The Banana Massacres

El Colectivo/The Collective

"The official version, repeated a thousand times and mangled out all over the country by every means of communication the government found at hand, was finally accepted: there were no dead, the satisfied workers had gone back to their families, and the banana company was suspending all activity until the rains stopped."

—Gabriel García Márquez,
One Hundred Years of Solitude

The Banana Massacre recounted by Gabriel García Márquez—that took place in Ciénaga on 6 December 1928, perpetrated by a squadron of the national army—remains in the memory of many Colombians. Hundreds or perhaps thousands of strikers protesting the United Fruit Company were murdered in the plaza where they had gathered. But what is the scope of the significance of this event that is a landmark in the fight for the rights of farm workers and the working class of Colombia? Even several decades after Marquez's retelling in One Hundred Years of Solitude, such massacres continue to be committed in the regions that are dedicated to the mono-cultivation of bananas, sugar cane, or coconut. And just as in 1928, the repeated silence conceals the meaning of this violence that aims to destroy all social movements that denounce dehumanizing working conditions.

The persecution of labor movements undermines the possibilities for communal solidarity because it does not recognize the human being in the worker; it alienates the worker from his labor and from his community by preventing the formation of a union collective and by silencing his demands. The birds flee; the victims fall.

Over the past 80 years, thousands have been the victims of the alliance between armed groups, multinational corporations, and wealthy landowners. There have been innumerable formal complaints against these businesses and landowners, linking them to the displacement, disappearance, and assassination of workers and union leaders. We have rough statistics, and know of mass graves, and of thousands of victims, hidden in the shadows of banana trees and palm leaves, whose names, histories, and lives have been systematically removed from the collective memory.

In the best of cases, the rights of workers in this real-life Macondo (Márquez's mythical town) are reduced to a specific sum dictated by a legal sentence requiring Chiquita Brands (successor to the United Fruit Company) to pay a fine for having given funds to the AUC (United Self-Defense Forces of Colombia, a terrorist organization) for "security services." Human rights violations paid in millions; orphans increase like banana groves, and truth goes right past the television viewers. That's the limit of our own agency over our own history, over our own destinies. What unites us with the massacred plantation workers of 1928 or those killed in the 80 years following? History, geography, space-time, the necessity and the right to use our own resources, and above all, our definition as workers in the legal framework that governs us today.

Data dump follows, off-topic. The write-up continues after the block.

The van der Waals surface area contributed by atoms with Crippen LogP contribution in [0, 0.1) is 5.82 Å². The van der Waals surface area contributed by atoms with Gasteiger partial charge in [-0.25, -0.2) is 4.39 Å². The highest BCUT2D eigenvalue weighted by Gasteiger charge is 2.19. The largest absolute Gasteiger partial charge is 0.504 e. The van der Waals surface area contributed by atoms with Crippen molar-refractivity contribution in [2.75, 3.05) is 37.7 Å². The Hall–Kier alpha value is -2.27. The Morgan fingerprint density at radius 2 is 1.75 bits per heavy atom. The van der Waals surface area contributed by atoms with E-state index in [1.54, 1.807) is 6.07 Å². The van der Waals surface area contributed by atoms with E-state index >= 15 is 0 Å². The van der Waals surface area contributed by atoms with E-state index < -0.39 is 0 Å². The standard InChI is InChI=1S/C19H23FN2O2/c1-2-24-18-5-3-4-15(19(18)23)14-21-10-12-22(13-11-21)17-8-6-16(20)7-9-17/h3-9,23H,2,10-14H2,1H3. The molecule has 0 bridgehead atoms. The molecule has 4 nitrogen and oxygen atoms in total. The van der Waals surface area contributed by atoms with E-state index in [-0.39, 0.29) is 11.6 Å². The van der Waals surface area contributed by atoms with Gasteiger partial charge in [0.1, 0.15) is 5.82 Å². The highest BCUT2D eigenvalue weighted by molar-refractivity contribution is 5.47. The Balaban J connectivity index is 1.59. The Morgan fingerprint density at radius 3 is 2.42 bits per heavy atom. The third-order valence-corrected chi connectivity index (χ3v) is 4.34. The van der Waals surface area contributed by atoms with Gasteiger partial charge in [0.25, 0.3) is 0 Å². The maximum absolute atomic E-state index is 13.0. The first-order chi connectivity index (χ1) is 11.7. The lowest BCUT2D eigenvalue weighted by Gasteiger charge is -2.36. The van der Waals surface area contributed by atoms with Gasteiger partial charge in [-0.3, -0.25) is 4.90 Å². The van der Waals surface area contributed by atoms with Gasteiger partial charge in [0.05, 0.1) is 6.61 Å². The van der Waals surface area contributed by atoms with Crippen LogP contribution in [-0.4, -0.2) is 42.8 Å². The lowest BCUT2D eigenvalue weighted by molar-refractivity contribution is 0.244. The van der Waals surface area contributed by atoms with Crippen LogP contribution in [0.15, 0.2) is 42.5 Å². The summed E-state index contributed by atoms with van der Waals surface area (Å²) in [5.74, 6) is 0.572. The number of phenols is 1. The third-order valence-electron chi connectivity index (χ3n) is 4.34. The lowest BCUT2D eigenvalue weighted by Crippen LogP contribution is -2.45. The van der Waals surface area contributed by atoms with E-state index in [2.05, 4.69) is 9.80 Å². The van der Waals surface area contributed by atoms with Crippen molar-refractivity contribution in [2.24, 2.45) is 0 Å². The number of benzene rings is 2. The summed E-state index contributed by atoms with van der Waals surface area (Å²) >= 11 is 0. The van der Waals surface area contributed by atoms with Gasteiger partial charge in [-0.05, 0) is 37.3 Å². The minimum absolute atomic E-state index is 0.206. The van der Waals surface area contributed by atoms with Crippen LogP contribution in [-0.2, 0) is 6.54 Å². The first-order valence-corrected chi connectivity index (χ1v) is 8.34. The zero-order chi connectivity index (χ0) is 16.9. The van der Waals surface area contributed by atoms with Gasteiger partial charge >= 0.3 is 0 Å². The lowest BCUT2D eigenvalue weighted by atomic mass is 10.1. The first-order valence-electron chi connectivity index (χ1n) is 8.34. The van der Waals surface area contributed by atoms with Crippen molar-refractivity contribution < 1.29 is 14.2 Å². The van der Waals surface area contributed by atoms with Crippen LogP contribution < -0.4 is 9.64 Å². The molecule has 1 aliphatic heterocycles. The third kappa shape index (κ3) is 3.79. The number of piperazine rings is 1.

The concentration of land ownership and the lack of agricultural reform; the ignorance of civil and social rights; the violent and unscrupulous appropriation of farmland and natural resources; the complicity of the State in the face of countless abuses of the market; the dedication of entire regions to the mono-cultivation of crops whose profits go only to multinational corporations, elite landowners, and the armed groups that defend them: these are major problems that demand our reflection and sound an urgent call to action.

Bananas and massacres,
one after the other,
bodies rotting on the ground like overripe fruit.
Consumers buying bananas in the supermarket,
Without memory
and without pain.

We will not respond by way of violent action. Contagion will be our strategy to break the routines of habit, to unleash the virus of suspicion and awaken doubt about memory, and to rethink our position in relation to it; facing the injustice lived by plantation workers, and lived by all of us who work in this culture of consumption.

For contagion, a golpe of memory:

So that the pain of the massacres may turn into action, so that the anguish becomes living memory, to make from this present a past that we construct, every golpe of memory counts. We invite the transmission of the virus, from us to our friends, from our friends to those who purchase bananas, to everyone at home; to their kitchens, as an appetizer for the banana split they have on the weekend. We seek to bring the virus to all who may be susceptible to remembering, to all who are at risk of becoming victims—because the private is also political—passing from the public space of the market to the private space of fruit bowls on kitchen tables.

1928 click to download
1988 click to download

We suggest these brief steps:

1. Print on self-adhesive paper and cut out the stickers on this page

2. Stick them on bananas in supermarkets; the fruit with its new logo is a reminder of the deaths it cost.

3. Record your golpe with photos, comments, videos, or whatever medium allows us to preserve the memory of our collective action, and send it to us. It will be published at